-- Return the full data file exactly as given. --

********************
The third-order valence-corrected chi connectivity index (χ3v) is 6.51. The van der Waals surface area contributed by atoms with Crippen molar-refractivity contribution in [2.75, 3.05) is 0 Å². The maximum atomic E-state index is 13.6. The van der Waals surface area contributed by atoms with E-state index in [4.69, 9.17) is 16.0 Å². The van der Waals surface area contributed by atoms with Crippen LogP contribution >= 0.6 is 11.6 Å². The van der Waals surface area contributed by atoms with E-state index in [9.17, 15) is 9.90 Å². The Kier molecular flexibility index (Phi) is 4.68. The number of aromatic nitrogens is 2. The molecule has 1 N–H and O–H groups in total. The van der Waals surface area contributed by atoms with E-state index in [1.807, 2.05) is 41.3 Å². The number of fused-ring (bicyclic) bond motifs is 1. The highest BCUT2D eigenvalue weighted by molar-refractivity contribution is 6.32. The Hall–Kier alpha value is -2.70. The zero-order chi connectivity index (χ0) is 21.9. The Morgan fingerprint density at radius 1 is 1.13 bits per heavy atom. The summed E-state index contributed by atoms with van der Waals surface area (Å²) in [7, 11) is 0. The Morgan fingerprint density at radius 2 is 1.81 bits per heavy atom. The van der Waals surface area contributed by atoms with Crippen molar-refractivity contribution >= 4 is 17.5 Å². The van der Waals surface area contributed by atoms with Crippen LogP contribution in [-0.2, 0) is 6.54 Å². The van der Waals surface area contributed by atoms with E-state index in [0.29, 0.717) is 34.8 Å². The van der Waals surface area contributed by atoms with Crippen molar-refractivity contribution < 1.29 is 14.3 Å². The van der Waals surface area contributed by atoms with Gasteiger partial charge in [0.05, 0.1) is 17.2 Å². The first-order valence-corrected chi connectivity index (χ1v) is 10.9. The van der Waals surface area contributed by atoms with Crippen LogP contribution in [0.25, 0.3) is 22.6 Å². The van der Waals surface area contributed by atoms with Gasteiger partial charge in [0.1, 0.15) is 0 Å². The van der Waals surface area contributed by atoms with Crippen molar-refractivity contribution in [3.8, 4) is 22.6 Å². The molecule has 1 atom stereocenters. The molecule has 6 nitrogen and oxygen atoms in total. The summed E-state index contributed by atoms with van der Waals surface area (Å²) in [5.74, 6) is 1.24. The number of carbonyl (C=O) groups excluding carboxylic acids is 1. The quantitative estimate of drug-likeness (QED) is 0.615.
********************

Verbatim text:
The third-order valence-corrected chi connectivity index (χ3v) is 6.51. The van der Waals surface area contributed by atoms with Crippen molar-refractivity contribution in [2.75, 3.05) is 0 Å². The maximum atomic E-state index is 13.6. The van der Waals surface area contributed by atoms with E-state index in [4.69, 9.17) is 16.0 Å². The van der Waals surface area contributed by atoms with Crippen LogP contribution >= 0.6 is 11.6 Å². The van der Waals surface area contributed by atoms with E-state index in [9.17, 15) is 9.90 Å². The Kier molecular flexibility index (Phi) is 4.68. The number of aromatic nitrogens is 2. The molecule has 1 N–H and O–H groups in total. The van der Waals surface area contributed by atoms with E-state index in [1.807, 2.05) is 41.3 Å². The number of fused-ring (bicyclic) bond motifs is 1. The highest BCUT2D eigenvalue weighted by molar-refractivity contribution is 6.32. The Hall–Kier alpha value is -2.70. The zero-order chi connectivity index (χ0) is 21.9. The Morgan fingerprint density at radius 1 is 1.13 bits per heavy atom. The summed E-state index contributed by atoms with van der Waals surface area (Å²) in [7, 11) is 0. The Morgan fingerprint density at radius 2 is 1.81 bits per heavy atom. The van der Waals surface area contributed by atoms with Crippen molar-refractivity contribution >= 4 is 17.5 Å². The van der Waals surface area contributed by atoms with Crippen LogP contribution in [-0.2, 0) is 6.54 Å². The van der Waals surface area contributed by atoms with E-state index in [0.29, 0.717) is 34.8 Å². The van der Waals surface area contributed by atoms with Crippen molar-refractivity contribution < 1.29 is 14.3 Å². The van der Waals surface area contributed by atoms with Gasteiger partial charge in [0.05, 0.1) is 17.2 Å². The first-order valence-corrected chi connectivity index (χ1v) is 10.9. The van der Waals surface area contributed by atoms with Crippen LogP contribution in [0.25, 0.3) is 22.6 Å². The van der Waals surface area contributed by atoms with Gasteiger partial charge in [0.1, 0.15) is 0 Å². The van der Waals surface area contributed by atoms with Crippen molar-refractivity contribution in [3.8, 4) is 22.6 Å². The molecule has 1 atom stereocenters. The molecule has 6 nitrogen and oxygen atoms in total. The summed E-state index contributed by atoms with van der Waals surface area (Å²) in [5.74, 6) is 1.24. The number of carbonyl (C=O) groups excluding carboxylic acids is 1. The quantitative estimate of drug-likeness (QED) is 0.615.